Title: Dio oggi. Con lui o senza di lui cambia tutto.
Publisher: Cantagalli, Siena, 2010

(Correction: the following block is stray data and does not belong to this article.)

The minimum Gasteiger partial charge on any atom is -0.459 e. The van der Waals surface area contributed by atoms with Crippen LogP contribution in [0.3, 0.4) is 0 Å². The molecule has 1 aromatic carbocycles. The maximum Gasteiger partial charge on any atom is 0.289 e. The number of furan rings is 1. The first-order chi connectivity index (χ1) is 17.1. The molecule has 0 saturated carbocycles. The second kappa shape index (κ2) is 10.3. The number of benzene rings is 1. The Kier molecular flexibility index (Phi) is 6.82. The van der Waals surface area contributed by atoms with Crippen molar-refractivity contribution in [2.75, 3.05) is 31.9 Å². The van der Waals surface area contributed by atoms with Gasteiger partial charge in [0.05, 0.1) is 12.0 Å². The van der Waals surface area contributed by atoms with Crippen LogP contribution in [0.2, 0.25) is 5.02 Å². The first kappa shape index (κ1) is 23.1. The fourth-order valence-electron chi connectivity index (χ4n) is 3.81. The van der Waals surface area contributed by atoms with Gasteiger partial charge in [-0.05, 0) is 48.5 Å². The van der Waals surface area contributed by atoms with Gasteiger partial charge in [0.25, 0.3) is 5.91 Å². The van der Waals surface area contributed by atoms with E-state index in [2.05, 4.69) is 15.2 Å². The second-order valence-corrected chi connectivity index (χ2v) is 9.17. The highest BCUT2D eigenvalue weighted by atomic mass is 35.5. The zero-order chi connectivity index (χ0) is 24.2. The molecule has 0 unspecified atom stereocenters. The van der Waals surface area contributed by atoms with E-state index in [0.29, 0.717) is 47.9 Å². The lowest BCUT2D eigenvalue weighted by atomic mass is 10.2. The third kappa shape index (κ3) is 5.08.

The volume is a collection of the papers presented during the international conference organised by the Committee for the Cultural Project of the Italian Bishops’ Conference from 10th to 12th December 2009, arranged according to the same order of the four plenary sessions in which the event was organised: God of faith and philosophy, God of culture and beauty, God and religions and God and the sciences. The overall cultural coordinates of the question were outlined, both at a historical and theoretical level, by Card. Camillo Ruini and further highlighted by the contribution, in an anthropological-theological perspective, by Card. Angelo Scola: in a context of ‘eclipse and return of God’ (p. 82), God can once again become ‘familiar’ to men by means of the relationship of testimony, the essential dimension of the human experience and the only way to authentic knowledge of God through Christ. The chapter God and religions is of particular interest. The problem defined by Francesco Botturi’s introduction has for some time now been at the centre of European cultural debate: it is the thesis according to which the monotheistic religions, chiefly Christianity, Islam and Judaism, have a common ‘potential of violence,’ which would even represent ‘the intrinsic identity of monotheism’ (p. 148), to the point of inevitably pushing them towards integralism, fundamentalism and fanaticism. Those who oppose, even from different perspectives, a polytheist neo-paganism which is capable of tolerance and pluralism, return to such thesis. Starting from the statement that it is not sufficient to recognise the diversity of religions, since there exists ‘a diversity of their diversities’ (p. 156), Brague refutes polytheism and counters it with the need to ‘accept the unpleasant idea that the unique God was not conceived in a unique way by the different religions’ and to find the key to identify the ‘good religion’ (p. 159). Undoubtedly this must be done by overcoming the civil and political value that religions sooner or later all of them have; rather, Brague considers it necessary to definitely move the problem from the plurality of religions to that of God, that is, to pose questions ‘about the gods’ (p. 161). Religion in fact could also hide a sort of ‘monotheism of the subject,’ in which the collective subject, as Comte believed, chooses itself as the object of its worship. Cacciari, on the other hand, identifies an intrinsic paradox in every monotheism, or that is, the idea that God, who is in Himself the absolute, renounces His absoluteness to reveal Himself to the world (to man) and thus immerses Himself in becoming, ‘making an exodus from His own absoluteness’ (p. 172). The paradox lies in the fact that, in this way, God abandons His own absolute transcendence and, becoming ‘the absolutely immanent’ to the life of beings, ends up by being identified with the totality of the manifestations of the being. Thus (paradoxically) an ‘a-theistic’ outcome is reached of the monotheistic idea itself, complementary and symmetrical to the other outcome which radicalises the absoluteness and the transcendence of God, to the point of making Him ineffable and therefore not able to be represented. In the present cultural climate, however, the current atheism does not appear to be aware of such theoretical and problematic wealth and, limiting itself to affirming that to the name ‘God’ nothing corresponds, it is in fact stating that ‘there is nothing except the sensitive, accomplishable, calculable, manipulable world’ (p. 176). Looking through the other sections, one can see the various aspects that the ‘problem God’ can have in contemporary culture, like a polyhedron which, crossed by light, diffuses its different colours. The volume represents therefore an opportunity both to ‘take stock’ of the question, and to direct further studies and research, which can usefully contribute to the education of scholars who, even though following specific cultural pathways, keep their attention alive to the possibilities of a comparison with religious experience.